1 page. Quarto. On onionskin paper. Dated Hollywood, California, November 16, 1965. In English.
An important letter, in which Stravinsky discusses Ingmar Bergman's apparent refusal of an offer to direct a performance of his opera, The Rake's Progress. Stravinsky desperately asks Liebermann if he could persuade anyone else to do it.
"Naturally, I am deeply offended at Bergman's attitude but what is more important is that I am very concerned to save the performance of it that you had planned. Is there no chance that you could pursuade[!] [Walter] Felsenstein to do it... Even Helen Weigel-Bergman's staging was heavily Brechtian... Laurence Olivier... could do it."
Creased at folds; file holes to left margin; two small pieces of tape to upper margin of verso.
Together with a fine photograph of the composer in profile holding a cigarette, 170 x 188 mm.
The Rake's Progress, to a libretto by W.H. Auden and Chester Kallman after William Hogarth's series of paintings (1732-33), premiered in Venice at the Teatro La Fenice on September 11, 1951. "Despite some early disappointment with its retrospective manner" (Stravinsky had cited Mozart's late operas as sources of inspiration and style)... the Rake has become a stout repertory item, with more productions... than any other opera written after the death of Puccini." Richard Taruskin in Grove Music Online.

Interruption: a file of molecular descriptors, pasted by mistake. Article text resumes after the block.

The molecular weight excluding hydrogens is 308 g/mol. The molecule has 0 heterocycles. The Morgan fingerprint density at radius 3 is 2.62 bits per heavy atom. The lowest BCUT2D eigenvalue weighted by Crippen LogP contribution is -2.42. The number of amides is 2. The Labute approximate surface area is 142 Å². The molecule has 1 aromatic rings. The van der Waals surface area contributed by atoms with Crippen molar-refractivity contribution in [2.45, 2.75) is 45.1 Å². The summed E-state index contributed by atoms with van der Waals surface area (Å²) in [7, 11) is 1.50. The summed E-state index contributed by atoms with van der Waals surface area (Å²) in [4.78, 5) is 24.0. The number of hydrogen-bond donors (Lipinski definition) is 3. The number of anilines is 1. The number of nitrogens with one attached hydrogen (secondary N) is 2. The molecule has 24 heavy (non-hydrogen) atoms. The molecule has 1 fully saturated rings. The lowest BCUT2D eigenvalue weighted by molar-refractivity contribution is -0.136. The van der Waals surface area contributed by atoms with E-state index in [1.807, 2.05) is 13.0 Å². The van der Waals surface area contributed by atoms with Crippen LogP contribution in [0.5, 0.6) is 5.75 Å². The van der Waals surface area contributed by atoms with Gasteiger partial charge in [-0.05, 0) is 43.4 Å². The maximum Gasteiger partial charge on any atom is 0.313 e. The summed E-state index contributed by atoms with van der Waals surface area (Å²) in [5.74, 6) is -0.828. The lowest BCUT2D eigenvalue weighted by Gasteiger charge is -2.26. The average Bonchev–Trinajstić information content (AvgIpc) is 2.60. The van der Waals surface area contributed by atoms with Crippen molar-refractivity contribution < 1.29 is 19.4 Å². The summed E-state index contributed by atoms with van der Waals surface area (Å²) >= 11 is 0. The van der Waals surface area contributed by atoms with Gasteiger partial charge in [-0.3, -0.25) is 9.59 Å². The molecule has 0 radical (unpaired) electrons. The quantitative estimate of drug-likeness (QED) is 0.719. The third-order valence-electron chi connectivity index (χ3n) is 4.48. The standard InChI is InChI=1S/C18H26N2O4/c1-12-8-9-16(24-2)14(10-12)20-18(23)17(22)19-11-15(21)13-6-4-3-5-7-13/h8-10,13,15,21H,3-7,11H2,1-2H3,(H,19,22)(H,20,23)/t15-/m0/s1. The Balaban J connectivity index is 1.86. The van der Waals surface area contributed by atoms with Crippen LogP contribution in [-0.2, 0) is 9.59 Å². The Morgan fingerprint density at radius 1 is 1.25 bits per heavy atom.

Notable productions include Fritz Reiner's with the Metropolitan Opera in 1953 and Ingmar Bergman's at the Royal Swedish Opera in Stockholm in 1961, of which Stravinsky was especially fond. It is not clear whether the production discussed in the present letter ever came to fruition. Stravinsky's suggested replacements for Bergman (Walter Felsenstein, Helen Weigel - the second wife of Bertolt Brecht - and Sir Laurence Olivier) are certainly intriguing, and deserving of further research.
Swiss composer and opera manager Rolf Liebermann (1910-1999) was director of the Hamburg Staatsoper (from 1959-1973 and 1985-1988), which he made into one of the centers of modern music theater. During his tenure there, he commissioned 24 new operas, including Penderecki's The Devils and Henze's Der Prinz von Homberg. Item #23222
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